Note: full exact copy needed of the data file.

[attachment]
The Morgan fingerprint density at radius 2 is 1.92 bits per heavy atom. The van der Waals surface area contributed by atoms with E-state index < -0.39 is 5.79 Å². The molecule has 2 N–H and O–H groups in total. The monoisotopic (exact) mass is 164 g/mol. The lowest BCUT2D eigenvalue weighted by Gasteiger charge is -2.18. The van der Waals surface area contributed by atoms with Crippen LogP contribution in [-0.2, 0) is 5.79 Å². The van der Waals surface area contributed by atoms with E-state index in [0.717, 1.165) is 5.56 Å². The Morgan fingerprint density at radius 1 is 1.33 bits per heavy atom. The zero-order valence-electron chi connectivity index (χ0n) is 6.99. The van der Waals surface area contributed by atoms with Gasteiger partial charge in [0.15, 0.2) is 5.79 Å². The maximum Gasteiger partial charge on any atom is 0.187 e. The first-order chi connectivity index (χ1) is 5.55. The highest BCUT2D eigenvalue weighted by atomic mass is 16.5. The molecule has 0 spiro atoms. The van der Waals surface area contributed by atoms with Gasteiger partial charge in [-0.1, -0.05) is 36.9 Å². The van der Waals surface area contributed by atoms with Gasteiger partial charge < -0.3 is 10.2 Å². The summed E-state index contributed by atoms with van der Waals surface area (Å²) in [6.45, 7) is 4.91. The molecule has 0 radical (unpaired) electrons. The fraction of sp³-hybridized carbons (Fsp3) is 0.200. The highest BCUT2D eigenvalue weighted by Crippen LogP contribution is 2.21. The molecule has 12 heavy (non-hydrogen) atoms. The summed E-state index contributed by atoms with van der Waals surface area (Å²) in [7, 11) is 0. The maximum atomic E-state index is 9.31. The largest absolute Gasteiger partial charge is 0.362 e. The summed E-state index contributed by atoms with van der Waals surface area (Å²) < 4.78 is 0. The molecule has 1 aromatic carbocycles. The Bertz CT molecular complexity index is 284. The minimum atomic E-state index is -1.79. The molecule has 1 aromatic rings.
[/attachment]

The Morgan fingerprint density at radius 2 is 1.92 bits per heavy atom. The van der Waals surface area contributed by atoms with E-state index < -0.39 is 5.79 Å². The molecule has 2 N–H and O–H groups in total. The monoisotopic (exact) mass is 164 g/mol. The lowest BCUT2D eigenvalue weighted by Gasteiger charge is -2.18. The van der Waals surface area contributed by atoms with Crippen LogP contribution in [-0.2, 0) is 5.79 Å². The van der Waals surface area contributed by atoms with E-state index in [0.717, 1.165) is 5.56 Å². The Morgan fingerprint density at radius 1 is 1.33 bits per heavy atom. The zero-order valence-electron chi connectivity index (χ0n) is 6.99. The van der Waals surface area contributed by atoms with Gasteiger partial charge in [0.15, 0.2) is 5.79 Å². The maximum Gasteiger partial charge on any atom is 0.187 e. The first-order chi connectivity index (χ1) is 5.55. The highest BCUT2D eigenvalue weighted by atomic mass is 16.5. The molecule has 0 spiro atoms. The van der Waals surface area contributed by atoms with Gasteiger partial charge in [-0.1, -0.05) is 36.9 Å². The van der Waals surface area contributed by atoms with Gasteiger partial charge < -0.3 is 10.2 Å². The summed E-state index contributed by atoms with van der Waals surface area (Å²) in [6.45, 7) is 4.91. The molecule has 0 radical (unpaired) electrons. The fraction of sp³-hybridized carbons (Fsp3) is 0.200. The highest BCUT2D eigenvalue weighted by Crippen LogP contribution is 2.21. The molecule has 12 heavy (non-hydrogen) atoms. The summed E-state index contributed by atoms with van der Waals surface area (Å²) in [7, 11) is 0. The maximum atomic E-state index is 9.31. The largest absolute Gasteiger partial charge is 0.362 e. The summed E-state index contributed by atoms with van der Waals surface area (Å²) < 4.78 is 0. The molecule has 1 aromatic carbocycles. The Bertz CT molecular complexity index is 284. The minimum atomic E-state index is -1.79. The molecule has 1 aromatic rings.